With the right selection of bodyweight exercises you can hit each and every fitness goal you might have without so much as looking at a dumbbell. In particular, bodyweight exercises are the perfect pick for a lung-busting HIIT workout designed to build lean muscle, and because they typically involve training several muscle groups and joints at the same time, you’ll feel the benefit of bodyweight workouts in your everyday movements and be less likely to pick up injuries.
To ensure your well of bodyweight moves never runs dry, we asked Anya Drozdova, personal trainer at The Fitting Rooms gym, to pick and explain her favourite bodyweight exercises for beginner, intermediate and advanced gym-goers.
Beginner Bodyweight Exercises
The plank is a simple but effective exercise. You have to learn to keep your entire body under tension while maintaining correct alignment. Not only does it strengthen your core, it works your shoulders, arms and glutes, and is a foundational skill for learning how to control your body.
Place your hands on the ground directly beneath your shoulders with your legs extending straight behind you, creating a straight line from your ankles to your head. Look straight down at the floor and squeeze your glutes to tuck your tailbone under. Hold the position for 30 seconds to one minute, or simply for as long as you can while maintaining good form – there’s no point carrying on if you’re sagging in the middle. Look to improve your time by a few seconds each time you do the plank.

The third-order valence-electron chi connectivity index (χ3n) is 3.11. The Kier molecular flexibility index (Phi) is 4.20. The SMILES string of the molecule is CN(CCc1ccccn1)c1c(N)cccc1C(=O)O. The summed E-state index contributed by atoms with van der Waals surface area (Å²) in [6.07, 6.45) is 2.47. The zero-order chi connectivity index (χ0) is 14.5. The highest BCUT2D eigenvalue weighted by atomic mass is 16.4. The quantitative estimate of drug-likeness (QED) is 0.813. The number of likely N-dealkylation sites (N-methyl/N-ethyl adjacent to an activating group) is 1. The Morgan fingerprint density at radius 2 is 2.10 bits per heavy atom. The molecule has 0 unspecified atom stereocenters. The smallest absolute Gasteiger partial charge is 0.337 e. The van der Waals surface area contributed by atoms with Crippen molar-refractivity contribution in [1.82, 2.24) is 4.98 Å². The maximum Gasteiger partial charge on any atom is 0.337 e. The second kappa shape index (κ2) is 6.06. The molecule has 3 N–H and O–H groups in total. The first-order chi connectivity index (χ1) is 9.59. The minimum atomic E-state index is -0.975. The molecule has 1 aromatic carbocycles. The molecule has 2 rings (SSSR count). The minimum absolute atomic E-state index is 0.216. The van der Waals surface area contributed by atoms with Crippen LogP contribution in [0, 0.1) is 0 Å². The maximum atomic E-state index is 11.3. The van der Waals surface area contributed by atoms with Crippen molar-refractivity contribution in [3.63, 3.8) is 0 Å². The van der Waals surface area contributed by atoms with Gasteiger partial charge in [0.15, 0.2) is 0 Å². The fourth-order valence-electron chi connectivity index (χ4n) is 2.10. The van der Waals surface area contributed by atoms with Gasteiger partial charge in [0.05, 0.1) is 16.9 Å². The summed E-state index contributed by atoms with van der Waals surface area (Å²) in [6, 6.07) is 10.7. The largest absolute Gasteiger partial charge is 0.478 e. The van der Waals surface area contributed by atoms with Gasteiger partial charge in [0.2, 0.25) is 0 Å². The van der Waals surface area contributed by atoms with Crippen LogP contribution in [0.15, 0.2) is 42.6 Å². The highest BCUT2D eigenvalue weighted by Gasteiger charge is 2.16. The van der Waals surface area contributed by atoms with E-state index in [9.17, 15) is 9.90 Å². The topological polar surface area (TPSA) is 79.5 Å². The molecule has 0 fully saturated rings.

The unweighted squat is not only a great stepping stone to more advanced exercises but also a great strength and mobility exercise. A young child can easily drop down into a deep squat but over time our mobility is compromised by tightness caused by our sedentary lifestyle. This stiffness can contribute to problems like lower back and knee pain.
Stand with your feet hip-width apart. Keeping your back straight, descend by bending your knees and bringing your hips down towards the floor. How deep you are able to squat will vary from person to person depending on their mobility and strength, but the aim is to get your thighs at least parallel to the floor while maintaining good form.
Ring rows can play a big role in maintaining shoulder health. For beginners, they help to develop shoulder, back, grip and core strength.
Set the rings to an appropriate height, then grip them and lower your body so your arms are fully extended and your feet are out in front of you with your body forming a straight line, keeping tension throughout your entire midsection. Start the pull by retracting your shoulder blades and bending your arms, and keep pulling until your elbows are behind you. Keep your legs together, knees locked out and core tight.
Intermediate Bodyweight Exercises
As well as being an upper-body exercise, press-ups work your glutes, core and legs. It is an easy exercise to do anywhere, any time, and once you’ve nailed the basic movement there are many variations to experiment with.
Place your hands on the directly beneath your shoulders with your legs extending straight behind you. Keep your core, glutes and legs tight, maintaining a straight line from your head to your ankles. Bending at the elbows, lower your body until your chest comes to within 2cm of the floor, with your elbows staying close to your sides. Press up explosively, fully extending your arms.